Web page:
MLA says 'no conflict of interest' in bouncy castle funding
AN Ulster Unionist has defended his role in awarding almost £11,000 in council funding to a bouncy castle enterprise he is involved with.
New South Antrim MLA Adrian Cochrane-Watson rejected claims that he should have declared an interest when he endorsed the payments to Bouncy King NI for work at loyalist bonfires.
Mr Cochrane-Watson sat on a sub-group of the former Antrim borough council that approved funding to Eleventh Night bonfire groups for related events.
In the past two years it agreed more than £10,900 in payments to Antrim-based hire firm Bouncy King NI.
The former mayor said he is a committee member of Bouncy King NI and carries out voluntary work, but does not own it and has never received any remuneration.
However, he admitted one of his daughters may have received an "ad hoc wage" in the past for work at Bouncy King NI.
Mr Cochrane-Watson claimed he has been "totally transparent", adding: "I don't see a conflict of interest here at all."
"You're highlighting a service provided by a social economy enterprise which I am a member of. Should I have declared an interest? I'm really not going to get hung up on that," he said.
"I never got involved in the tendering, the bidding. Was I aware of some of it? Yes I was.
"But I know they were providing a good service at an affordable price. I am actually delighted that the service was out there in the community that I represent instead of the private sector.
"I am championing a social economy enterprise which has delivered."
Bouncy King NI's website describes it as a "community-based organisation" that provides bouncy castles for hire and other services such as face painting.
Mr Cochrane-Watson's mobile number is one of the two contact numbers published on the website for customers to make enquiries or bookings.
It is also displayed on a Bouncy King-branded vehicle and office signage.
He also provides a testimonial for the website, saying the group has a "great range of services available and are both reliable and professional".
In July this year one of his daughters posted online to advertise work opportunities at Bouncy King NI.
Antrim Community Trust was awarded £10,000 from the Big Lottery Fund in 2012 to establish the enterprise.
Bouncy King NI is not registered as a company at Companies House or as a charity with the Charities Commission.
According to Companies House, Mr Cochrane-Watson was secretary of a now dissolved firm called Inter Estate Partnership. It operated from the same address in Antrim now used by Bouncy King NI.
The MLA said Inter Estate Partnership was involved in providing the business case for Bouncy King NI, which he says reinvests its profits back into the venture.
Antrim-area bonfire groups can apply for council funding of up to £3,000 for related community events, with some money usually provided up front and the remainder afterwards.
The groups submit invoices and receipts to show the council what the funding is being used to pay for.
Payments are approved by a committee made up of councillors, community representatives and PSNI officers.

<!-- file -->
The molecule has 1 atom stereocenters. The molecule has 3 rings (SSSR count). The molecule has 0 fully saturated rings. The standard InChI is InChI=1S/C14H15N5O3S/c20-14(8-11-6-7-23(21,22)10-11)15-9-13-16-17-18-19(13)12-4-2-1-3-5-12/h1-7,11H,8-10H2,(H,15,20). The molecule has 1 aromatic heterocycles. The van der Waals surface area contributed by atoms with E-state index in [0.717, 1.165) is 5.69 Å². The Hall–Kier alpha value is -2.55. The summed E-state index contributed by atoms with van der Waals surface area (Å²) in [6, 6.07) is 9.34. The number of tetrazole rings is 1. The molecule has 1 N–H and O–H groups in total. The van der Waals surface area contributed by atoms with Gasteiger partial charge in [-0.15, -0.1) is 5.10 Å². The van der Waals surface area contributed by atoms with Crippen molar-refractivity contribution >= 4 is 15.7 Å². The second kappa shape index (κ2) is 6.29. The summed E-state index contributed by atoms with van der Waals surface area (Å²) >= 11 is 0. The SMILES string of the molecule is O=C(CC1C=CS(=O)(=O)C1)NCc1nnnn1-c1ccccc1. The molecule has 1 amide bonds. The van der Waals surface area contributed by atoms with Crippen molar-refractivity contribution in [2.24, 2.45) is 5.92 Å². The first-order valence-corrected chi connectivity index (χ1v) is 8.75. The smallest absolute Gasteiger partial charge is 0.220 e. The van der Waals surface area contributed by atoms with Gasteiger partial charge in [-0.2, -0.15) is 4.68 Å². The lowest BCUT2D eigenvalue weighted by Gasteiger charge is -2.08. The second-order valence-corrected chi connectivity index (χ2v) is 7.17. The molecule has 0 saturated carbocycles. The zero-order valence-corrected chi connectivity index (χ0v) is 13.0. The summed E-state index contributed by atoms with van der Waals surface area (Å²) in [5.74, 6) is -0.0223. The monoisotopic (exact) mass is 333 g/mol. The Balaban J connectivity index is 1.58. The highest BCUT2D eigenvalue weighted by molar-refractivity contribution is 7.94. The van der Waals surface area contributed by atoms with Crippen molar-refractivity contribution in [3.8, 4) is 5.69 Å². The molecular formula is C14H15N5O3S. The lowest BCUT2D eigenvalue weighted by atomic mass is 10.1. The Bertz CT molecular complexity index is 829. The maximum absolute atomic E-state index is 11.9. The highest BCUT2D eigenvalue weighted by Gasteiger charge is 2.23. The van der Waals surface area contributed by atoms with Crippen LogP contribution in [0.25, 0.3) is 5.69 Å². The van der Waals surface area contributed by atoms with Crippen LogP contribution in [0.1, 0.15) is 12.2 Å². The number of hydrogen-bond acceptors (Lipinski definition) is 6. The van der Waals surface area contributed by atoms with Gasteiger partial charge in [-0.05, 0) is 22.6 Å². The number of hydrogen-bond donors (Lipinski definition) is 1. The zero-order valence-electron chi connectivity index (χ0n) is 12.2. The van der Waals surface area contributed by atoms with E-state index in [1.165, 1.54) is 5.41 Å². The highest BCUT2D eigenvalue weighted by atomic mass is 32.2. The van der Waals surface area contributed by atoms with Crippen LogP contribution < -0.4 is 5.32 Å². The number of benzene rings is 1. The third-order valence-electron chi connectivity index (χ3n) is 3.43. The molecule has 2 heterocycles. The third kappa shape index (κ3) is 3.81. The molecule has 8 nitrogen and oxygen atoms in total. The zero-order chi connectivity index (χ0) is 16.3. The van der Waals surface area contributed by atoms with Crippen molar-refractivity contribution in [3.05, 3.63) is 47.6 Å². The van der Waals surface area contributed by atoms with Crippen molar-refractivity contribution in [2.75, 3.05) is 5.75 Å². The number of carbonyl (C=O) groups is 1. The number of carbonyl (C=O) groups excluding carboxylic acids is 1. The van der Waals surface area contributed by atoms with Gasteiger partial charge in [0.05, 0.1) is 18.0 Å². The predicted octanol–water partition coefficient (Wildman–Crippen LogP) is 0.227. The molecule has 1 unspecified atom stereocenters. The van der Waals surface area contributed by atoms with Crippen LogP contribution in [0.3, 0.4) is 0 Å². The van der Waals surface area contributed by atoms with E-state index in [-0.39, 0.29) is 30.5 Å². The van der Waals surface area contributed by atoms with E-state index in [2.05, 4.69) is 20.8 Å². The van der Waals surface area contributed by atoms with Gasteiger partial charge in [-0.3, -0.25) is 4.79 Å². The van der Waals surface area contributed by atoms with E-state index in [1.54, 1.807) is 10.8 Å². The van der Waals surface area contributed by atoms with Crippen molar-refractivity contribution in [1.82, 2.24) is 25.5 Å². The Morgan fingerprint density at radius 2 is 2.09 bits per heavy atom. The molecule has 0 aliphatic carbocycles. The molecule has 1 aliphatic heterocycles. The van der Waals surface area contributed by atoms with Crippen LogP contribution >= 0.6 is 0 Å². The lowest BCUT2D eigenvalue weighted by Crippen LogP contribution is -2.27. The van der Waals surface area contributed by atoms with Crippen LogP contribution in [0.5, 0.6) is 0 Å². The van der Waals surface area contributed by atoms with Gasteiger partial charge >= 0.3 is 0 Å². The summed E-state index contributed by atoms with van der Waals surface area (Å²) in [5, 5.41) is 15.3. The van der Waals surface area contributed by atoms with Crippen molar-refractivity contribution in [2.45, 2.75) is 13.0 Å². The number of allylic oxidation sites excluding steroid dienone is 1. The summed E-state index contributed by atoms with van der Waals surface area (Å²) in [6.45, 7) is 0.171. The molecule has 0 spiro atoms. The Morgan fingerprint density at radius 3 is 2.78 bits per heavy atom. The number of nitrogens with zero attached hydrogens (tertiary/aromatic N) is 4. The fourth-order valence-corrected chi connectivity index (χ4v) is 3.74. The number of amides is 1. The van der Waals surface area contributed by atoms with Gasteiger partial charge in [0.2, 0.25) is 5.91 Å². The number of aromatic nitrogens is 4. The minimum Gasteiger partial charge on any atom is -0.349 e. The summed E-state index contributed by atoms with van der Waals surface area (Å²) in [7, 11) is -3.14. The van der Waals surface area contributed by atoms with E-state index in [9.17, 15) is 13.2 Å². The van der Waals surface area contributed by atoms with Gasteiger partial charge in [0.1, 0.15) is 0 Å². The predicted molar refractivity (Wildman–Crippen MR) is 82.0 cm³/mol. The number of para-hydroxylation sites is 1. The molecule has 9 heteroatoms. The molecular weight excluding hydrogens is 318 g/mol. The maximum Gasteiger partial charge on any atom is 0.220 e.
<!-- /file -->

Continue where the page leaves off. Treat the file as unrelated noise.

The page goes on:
Almost two-thirds of the bonfire groups in the Antrim area used Bouncy King NI for their events.
Mr Cochrane-Watson denied that he should have declared an interest while involved in the bonfire funding committee.
However, he did declare an interest in Bouncy King NI on a separate matter, council minutes show.
He made the declaration in February this year when councillors agreed to extend a contract for it to provide children's activities at the Lough Shore Park.
Mr Cochrane-Watson also dismissed suggestions that he should have absented himself from the bonfire funding meetings.
He said he had no say in whether bonfire groups chose to use services from Bouncy King NI or opt for other hire firms.
He also said the committee endorsed overall funding for the groups and did not inspect individual invoices, but admitted he would have been aware that some bonfire groups used Bouncy King NI.
"We never got into the detail of what any site was spending its money on. Never once did we do that," he said.
"Are we guilty of not being hands-on in every invoice that came in? That is not the role of council committees. We were in the trust of well-paid council officials."
The Department of the Environment said councillors must ensure their conduct complies with The Northern Ireland Local Government Code of Conduct for Councillors.
A spokeswoman said councillors should declare any relevant "pecuniary and/or private or personal non-pecuniary interests in relation to matters arising at council meetings at once and in a way that protects the public interest".
She added: "The previous code was a guidance document only. It guided councillors on the declaration and registration of interests and referred to the provisions of section 28-31 of the 1972 Act. The current code is mandatory."
Mr Cochrane-Watson was a councillor on Antrim borough council and the new Antrim and Newtownabbey council before being appointed to the South Antrim assembly seat vacated after Danny Kinahan was elected MP earlier this year.
He previously made headlines when in 2006 he suggested gay couples would not be welcome in his family's B&B, prompting claims of discrimination by gay rights campaigners.
But following his move to Stormont the MLA said the row was "in the past" and that he has "no difficulty" with members of the gay community and respected their rights.